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Science Forum

  1. Subscriber AThousandYoung
    Do ya think?
    03 May '09 21:38
    Photochromic lenses have millions of molecules of substances such as silver chloride or silver halide embedded in them. The molecules are transparent to visible light in the absence of UV light, which is normal for artificial lighting. But when exposed to UV rays, as in direct sunlight, the molecules undergo a chemical process that causes them to change shape. The new molecular structure absorbs portions of the visible light, causing the lenses to darken. The number of molecules that change shape varies with the intensity of the UV rays.

    http://science.howstuffworks.com/question412.htm



    Can anyone help me with the mechanism of this reaction? Silver halides aren't molecules, and I'm really curious how they "change shape" when they absorb uv photons.
  2. 04 May '09 10:59
    I don’t know the answer to this question but what I do know might be a clue:
    UV light consists of photons of higher energy than photons of visible light -so high that they tend to much more often ionise molecules by knocking off electrons off molecules and if the electron that is knocked off is that of a covalent bond then that generally means that covalent bond is broken and this results in a free radical that then chemically reacts (often but not necessarily by forming a new covalent bond) to virtually whatever other molecule it comes into contact with (except very inert molecules such as SiO2 ) In this way UV light can cause chemical reactions. Not sure though exactly how this relates to UV causing molecules of Silver halides to specifically “changing their shape” although it may involve ionisation of the molecules.
  3. 04 May '09 17:09
    Originally posted by Andrew Hamilton
    I don’t know the answer to this question but what I do know might be a clue:
    UV light consists of photons of higher energy than photons of visible light -so high that they tend to much more often ionise molecules by knocking off electrons off molecules and if the electron that is knocked off is that of a covalent bond then that generally means that ...[text shortened]... ides to specifically “changing their shape” although it may involve ionisation of the molecules.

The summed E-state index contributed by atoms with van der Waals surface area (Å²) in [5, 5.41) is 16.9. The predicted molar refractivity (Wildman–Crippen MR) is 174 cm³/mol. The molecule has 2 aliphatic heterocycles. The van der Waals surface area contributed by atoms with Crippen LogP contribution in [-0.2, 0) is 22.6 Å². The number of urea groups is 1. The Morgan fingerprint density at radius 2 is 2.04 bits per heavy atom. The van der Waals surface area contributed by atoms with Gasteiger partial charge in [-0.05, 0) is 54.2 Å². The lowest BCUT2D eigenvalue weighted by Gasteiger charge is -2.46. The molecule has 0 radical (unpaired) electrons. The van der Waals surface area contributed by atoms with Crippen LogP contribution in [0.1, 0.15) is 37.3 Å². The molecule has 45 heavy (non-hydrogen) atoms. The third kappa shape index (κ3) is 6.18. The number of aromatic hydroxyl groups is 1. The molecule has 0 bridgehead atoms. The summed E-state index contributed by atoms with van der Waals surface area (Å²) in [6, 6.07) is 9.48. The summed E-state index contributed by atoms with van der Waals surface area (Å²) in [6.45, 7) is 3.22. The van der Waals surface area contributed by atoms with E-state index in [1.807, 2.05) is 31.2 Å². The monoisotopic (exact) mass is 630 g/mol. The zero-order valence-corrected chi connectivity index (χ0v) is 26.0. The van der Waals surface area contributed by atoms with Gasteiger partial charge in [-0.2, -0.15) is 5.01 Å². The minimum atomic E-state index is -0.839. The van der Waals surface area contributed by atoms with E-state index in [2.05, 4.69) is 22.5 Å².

I don't think there are any chemical reactions involved here.
  4. 04 May '09 20:22
    I think that maybe they change position with one another. I'm just guessing here, but you can imagine all these molecules aligned horizontally. When a photon of enough energy clashes with it, it rearranges, aligning in another direction.

    This could account for the change of color.
  5. 05 May '09 04:43
    The only information I can find indicates that Silver Halide crystals are used for the lenses.
    When a photon hits a valence electron on the Silver Halide, it jumps the band gap into the conduction band. The electron travels until it is trapped by a shallow electron trap. The electron will reduce an interstitial silver ion to form atomic silver.

    I have no idea how that reverses in the absense of UV light.
  6. Subscriber AThousandYoung
    Do ya think?
    06 May '09 21:09
    Originally posted by mlprior
    The only information I can find indicates that Silver Halide crystals are used for the lenses.
    When a photon hits a valence electron on the Silver Halide, it jumps the band gap into the conduction band. The electron travels until it is trapped by a shallow electron trap. The electron will reduce an interstitial silver ion to form atomic silver.

    I have no idea how that reverses in the absense of UV light.
    As I was reading about photographic paper, I read that the silver atoms are not stable in this situation, but will spontaneously decompose unless you get a certain concentration of them (I think). The photographic paper has clusters of silver atoms which, because they are clustered, will not decompose.
  7. Subscriber coquette
    Already mated
    06 May '09 23:16
    I think that this might be the answer, but someone really smart is going to have to let you know for sure.

    The electrons are in orbits at the lowest, stable, energy state. When a UV photon comes along, it's like getting a swift kick and jumping up. That absorbed kick was invisible to the human eye because that range of energy doesn't serve any survival purpose. However, the return to the resting (lower) energy state (sitting back down and relaxing again) involves emitting the absorbed energy at a visible wavelength. That's because it's important for us to be able to see the object (ions).
  8. 08 May '09 03:28
    Originally posted by coquette
    I think that this might be the answer, but someone really smart is going to have to let you know for sure.

    The electrons are in orbits at the lowest, stable, energy state. When a UV photon comes along, it's like getting a swift kick and jumping up. That absorbed kick was invisible to the human eye because that range of energy doesn't serve any survival p ...[text shortened]... isible wavelength. That's because it's important for us to be able to see the object (ions).
    I think you just described fluorescence.